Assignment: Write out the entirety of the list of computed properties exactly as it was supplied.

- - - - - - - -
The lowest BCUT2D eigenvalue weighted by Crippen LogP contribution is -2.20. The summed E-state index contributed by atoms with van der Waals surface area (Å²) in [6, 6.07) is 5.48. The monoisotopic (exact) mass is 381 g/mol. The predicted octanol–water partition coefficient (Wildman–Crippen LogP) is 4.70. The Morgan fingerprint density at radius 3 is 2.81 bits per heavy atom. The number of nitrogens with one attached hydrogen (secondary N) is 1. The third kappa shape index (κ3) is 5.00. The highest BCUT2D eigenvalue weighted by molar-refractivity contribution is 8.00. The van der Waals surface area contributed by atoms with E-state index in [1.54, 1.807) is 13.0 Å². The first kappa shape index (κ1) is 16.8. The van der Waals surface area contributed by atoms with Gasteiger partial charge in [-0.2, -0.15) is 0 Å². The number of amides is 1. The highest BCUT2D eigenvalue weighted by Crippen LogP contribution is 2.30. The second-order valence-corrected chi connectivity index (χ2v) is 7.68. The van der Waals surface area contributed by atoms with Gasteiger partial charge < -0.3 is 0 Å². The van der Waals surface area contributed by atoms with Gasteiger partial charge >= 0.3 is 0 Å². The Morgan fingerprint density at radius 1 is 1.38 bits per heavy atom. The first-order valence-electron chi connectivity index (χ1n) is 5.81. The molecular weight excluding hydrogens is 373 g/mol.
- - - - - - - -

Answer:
The lowest BCUT2D eigenvalue weighted by Crippen LogP contribution is -2.20. The summed E-state index contributed by atoms with van der Waals surface area (Å²) in [6, 6.07) is 5.48. The monoisotopic (exact) mass is 381 g/mol. The predicted octanol–water partition coefficient (Wildman–Crippen LogP) is 4.70. The Morgan fingerprint density at radius 3 is 2.81 bits per heavy atom. The number of nitrogens with one attached hydrogen (secondary N) is 1. The third kappa shape index (κ3) is 5.00. The highest BCUT2D eigenvalue weighted by molar-refractivity contribution is 8.00. The van der Waals surface area contributed by atoms with E-state index in [1.54, 1.807) is 13.0 Å². The first kappa shape index (κ1) is 16.8. The van der Waals surface area contributed by atoms with Gasteiger partial charge in [-0.2, -0.15) is 0 Å². The number of amides is 1. The highest BCUT2D eigenvalue weighted by Crippen LogP contribution is 2.30. The second-order valence-corrected chi connectivity index (χ2v) is 7.68. The van der Waals surface area contributed by atoms with Gasteiger partial charge < -0.3 is 0 Å². The van der Waals surface area contributed by atoms with Gasteiger partial charge >= 0.3 is 0 Å². The Morgan fingerprint density at radius 1 is 1.38 bits per heavy atom. The first-order valence-electron chi connectivity index (χ1n) is 5.81. The molecular weight excluding hydrogens is 373 g/mol.